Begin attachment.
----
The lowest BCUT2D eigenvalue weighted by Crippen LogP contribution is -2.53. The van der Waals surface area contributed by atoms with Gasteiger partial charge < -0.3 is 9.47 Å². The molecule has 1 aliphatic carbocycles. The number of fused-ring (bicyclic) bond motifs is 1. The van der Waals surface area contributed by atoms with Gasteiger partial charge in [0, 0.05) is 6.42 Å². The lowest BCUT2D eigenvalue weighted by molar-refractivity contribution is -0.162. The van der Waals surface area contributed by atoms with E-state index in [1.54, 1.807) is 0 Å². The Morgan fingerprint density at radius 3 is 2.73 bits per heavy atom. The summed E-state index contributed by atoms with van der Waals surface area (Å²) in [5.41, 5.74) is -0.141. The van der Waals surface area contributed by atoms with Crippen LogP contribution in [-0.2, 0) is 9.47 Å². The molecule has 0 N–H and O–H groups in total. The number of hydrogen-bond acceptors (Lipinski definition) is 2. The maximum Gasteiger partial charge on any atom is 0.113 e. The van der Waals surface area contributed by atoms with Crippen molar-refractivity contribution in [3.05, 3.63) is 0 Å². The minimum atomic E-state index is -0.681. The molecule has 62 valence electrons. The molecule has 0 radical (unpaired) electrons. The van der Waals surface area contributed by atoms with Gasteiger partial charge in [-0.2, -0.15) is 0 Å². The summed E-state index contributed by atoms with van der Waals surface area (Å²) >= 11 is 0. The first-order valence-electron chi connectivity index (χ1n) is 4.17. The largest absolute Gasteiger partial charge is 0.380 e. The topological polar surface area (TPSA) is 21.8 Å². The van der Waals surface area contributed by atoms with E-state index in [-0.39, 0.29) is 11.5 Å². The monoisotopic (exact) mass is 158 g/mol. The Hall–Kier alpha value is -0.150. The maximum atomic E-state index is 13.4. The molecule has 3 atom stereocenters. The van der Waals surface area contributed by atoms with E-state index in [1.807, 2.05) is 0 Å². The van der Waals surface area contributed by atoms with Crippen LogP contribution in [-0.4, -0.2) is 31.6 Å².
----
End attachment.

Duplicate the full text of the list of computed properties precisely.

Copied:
The lowest BCUT2D eigenvalue weighted by Crippen LogP contribution is -2.53. The van der Waals surface area contributed by atoms with Gasteiger partial charge < -0.3 is 9.47 Å². The molecule has 1 aliphatic carbocycles. The number of fused-ring (bicyclic) bond motifs is 1. The van der Waals surface area contributed by atoms with Gasteiger partial charge in [0, 0.05) is 6.42 Å². The lowest BCUT2D eigenvalue weighted by molar-refractivity contribution is -0.162. The van der Waals surface area contributed by atoms with E-state index in [1.54, 1.807) is 0 Å². The Morgan fingerprint density at radius 3 is 2.73 bits per heavy atom. The summed E-state index contributed by atoms with van der Waals surface area (Å²) in [5.41, 5.74) is -0.141. The van der Waals surface area contributed by atoms with Crippen LogP contribution in [-0.2, 0) is 9.47 Å². The molecule has 0 N–H and O–H groups in total. The number of hydrogen-bond acceptors (Lipinski definition) is 2. The maximum Gasteiger partial charge on any atom is 0.113 e. The van der Waals surface area contributed by atoms with Crippen molar-refractivity contribution in [3.05, 3.63) is 0 Å². The minimum atomic E-state index is -0.681. The molecule has 62 valence electrons. The molecule has 0 radical (unpaired) electrons. The van der Waals surface area contributed by atoms with Gasteiger partial charge in [-0.2, -0.15) is 0 Å². The summed E-state index contributed by atoms with van der Waals surface area (Å²) >= 11 is 0. The first-order valence-electron chi connectivity index (χ1n) is 4.17. The largest absolute Gasteiger partial charge is 0.380 e. The topological polar surface area (TPSA) is 21.8 Å². The van der Waals surface area contributed by atoms with E-state index in [-0.39, 0.29) is 11.5 Å². The monoisotopic (exact) mass is 158 g/mol. The Hall–Kier alpha value is -0.150. The maximum atomic E-state index is 13.4. The molecule has 3 atom stereocenters. The van der Waals surface area contributed by atoms with E-state index in [1.807, 2.05) is 0 Å². The van der Waals surface area contributed by atoms with Crippen LogP contribution in [-0.4, -0.2) is 31.6 Å².